Oglethorpe County – A Safe Haven for Karen Refugees

For someone who lived in refugee camps and dodged the guns of a military dictatorship in his home country, Athens, Georgia is not only home, but a road to freedom.

Refugees from a small southeastern area of Mynamar call themselves, the Karen people.  After decades of living in refugee camps, watching their homes burn and dodging bullets of a military dictatorship that drove them out of their home, this long rocky road is a symbol of hope for Karen refugees.  Right along this road, Karen refugees travel to their church, the church which has helped hundreds of them move to Oglethorpe, Georgia.

“When they moved to Oglethorpe, initially they rented a house and it was across the street from a church, and one day, the pastor of the church was out there racking leaves, and one of the Karen came up to him and gently said “please please let me,” and he helped him finishing the racking.  And that started the relationship between that church and the Karen, they have a very close relationship,” said Pete Brosius, an Anthropology professor at UGA.

“Georgia is green, with a lot of open spots.  We are from Burma, we want to plant, we are farmers, so I feel like there is a lot of land we can use to plant here,” said Eh Kaw, a Karen refugee.

Eh Kaw recalls as a refugee, he never had one home as all his homes kept getting burned down by the oppressive government.  But now, he is in Comer, Georgia, where he has a home for himself, his family, his chickens, ducks and plants.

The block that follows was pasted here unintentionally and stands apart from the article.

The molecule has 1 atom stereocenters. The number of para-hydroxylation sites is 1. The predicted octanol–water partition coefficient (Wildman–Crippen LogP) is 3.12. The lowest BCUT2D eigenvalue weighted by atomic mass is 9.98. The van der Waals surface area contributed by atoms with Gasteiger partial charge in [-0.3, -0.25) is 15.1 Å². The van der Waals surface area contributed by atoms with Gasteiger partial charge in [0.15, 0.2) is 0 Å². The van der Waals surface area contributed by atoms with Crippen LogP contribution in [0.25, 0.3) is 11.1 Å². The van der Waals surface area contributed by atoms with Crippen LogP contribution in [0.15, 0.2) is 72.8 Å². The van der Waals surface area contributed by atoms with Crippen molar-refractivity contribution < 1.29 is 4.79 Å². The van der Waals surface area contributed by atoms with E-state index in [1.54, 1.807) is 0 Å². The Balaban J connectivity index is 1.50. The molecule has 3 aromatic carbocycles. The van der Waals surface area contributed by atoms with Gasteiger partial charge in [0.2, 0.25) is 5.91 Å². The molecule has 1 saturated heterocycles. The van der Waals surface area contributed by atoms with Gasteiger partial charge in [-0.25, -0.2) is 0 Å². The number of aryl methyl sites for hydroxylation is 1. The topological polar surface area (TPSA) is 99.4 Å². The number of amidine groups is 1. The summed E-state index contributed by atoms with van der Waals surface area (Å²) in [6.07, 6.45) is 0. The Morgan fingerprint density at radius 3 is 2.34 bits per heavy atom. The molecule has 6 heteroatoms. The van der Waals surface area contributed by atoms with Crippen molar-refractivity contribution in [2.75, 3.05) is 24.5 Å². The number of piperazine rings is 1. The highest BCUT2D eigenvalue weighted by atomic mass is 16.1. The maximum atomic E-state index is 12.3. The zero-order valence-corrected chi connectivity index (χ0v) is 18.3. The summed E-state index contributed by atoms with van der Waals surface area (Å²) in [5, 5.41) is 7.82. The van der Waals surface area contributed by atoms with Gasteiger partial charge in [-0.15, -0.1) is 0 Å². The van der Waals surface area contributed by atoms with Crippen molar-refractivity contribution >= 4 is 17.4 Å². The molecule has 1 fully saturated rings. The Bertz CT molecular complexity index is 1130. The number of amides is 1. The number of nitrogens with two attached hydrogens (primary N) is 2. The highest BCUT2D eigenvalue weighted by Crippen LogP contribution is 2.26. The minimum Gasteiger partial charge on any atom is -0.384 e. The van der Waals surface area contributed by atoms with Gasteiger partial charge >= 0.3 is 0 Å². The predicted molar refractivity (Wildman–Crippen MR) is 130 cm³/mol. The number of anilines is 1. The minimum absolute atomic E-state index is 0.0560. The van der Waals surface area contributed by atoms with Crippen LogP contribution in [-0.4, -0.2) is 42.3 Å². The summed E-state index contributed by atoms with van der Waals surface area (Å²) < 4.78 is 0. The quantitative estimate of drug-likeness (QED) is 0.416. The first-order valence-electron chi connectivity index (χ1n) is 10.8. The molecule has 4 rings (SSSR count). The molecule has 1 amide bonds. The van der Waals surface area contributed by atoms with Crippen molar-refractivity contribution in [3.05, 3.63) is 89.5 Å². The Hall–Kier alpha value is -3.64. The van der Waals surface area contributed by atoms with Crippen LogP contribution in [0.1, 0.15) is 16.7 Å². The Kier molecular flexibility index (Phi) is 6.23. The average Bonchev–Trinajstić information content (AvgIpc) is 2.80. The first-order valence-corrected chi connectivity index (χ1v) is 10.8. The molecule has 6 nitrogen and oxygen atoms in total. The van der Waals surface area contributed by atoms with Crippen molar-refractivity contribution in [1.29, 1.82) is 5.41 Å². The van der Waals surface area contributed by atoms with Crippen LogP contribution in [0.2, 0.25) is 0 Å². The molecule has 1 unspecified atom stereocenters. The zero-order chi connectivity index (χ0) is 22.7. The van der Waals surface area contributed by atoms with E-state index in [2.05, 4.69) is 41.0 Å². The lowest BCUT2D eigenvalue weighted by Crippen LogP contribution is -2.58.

This week, marks the sixth year that Eh Kaw and his family call Georgia their home.  And while they are thousands of miles away from home, Eh Kaw continues to cherish Karen tradition.

“That’s why we try to plant the plants that are found in our land – Roselle, squash,” says Eh Kaw.

The Karen people are also builders, and well trained construction workers.  Eh Kaw has built several small structures for his farm, including a green house, chicken coups, and boundaries for the patches of land that he cultivates for his crops.  Eh Kaw continues to preserve the Karen culture at home, but he wants his children to grow up with freedom of an American Citizen.  He believes rather than telling them about the fleeting, gun shots, torture and oppression he suffered, it’s best to start new and embrace the American freedom.

But the history is never lost.  Eh Kaw continues to enjoy freedom in his own land, plowing his own food.  It’s a small step for man but a giant leap for a Karen refugee.

Geetha Parachuru, reporting.




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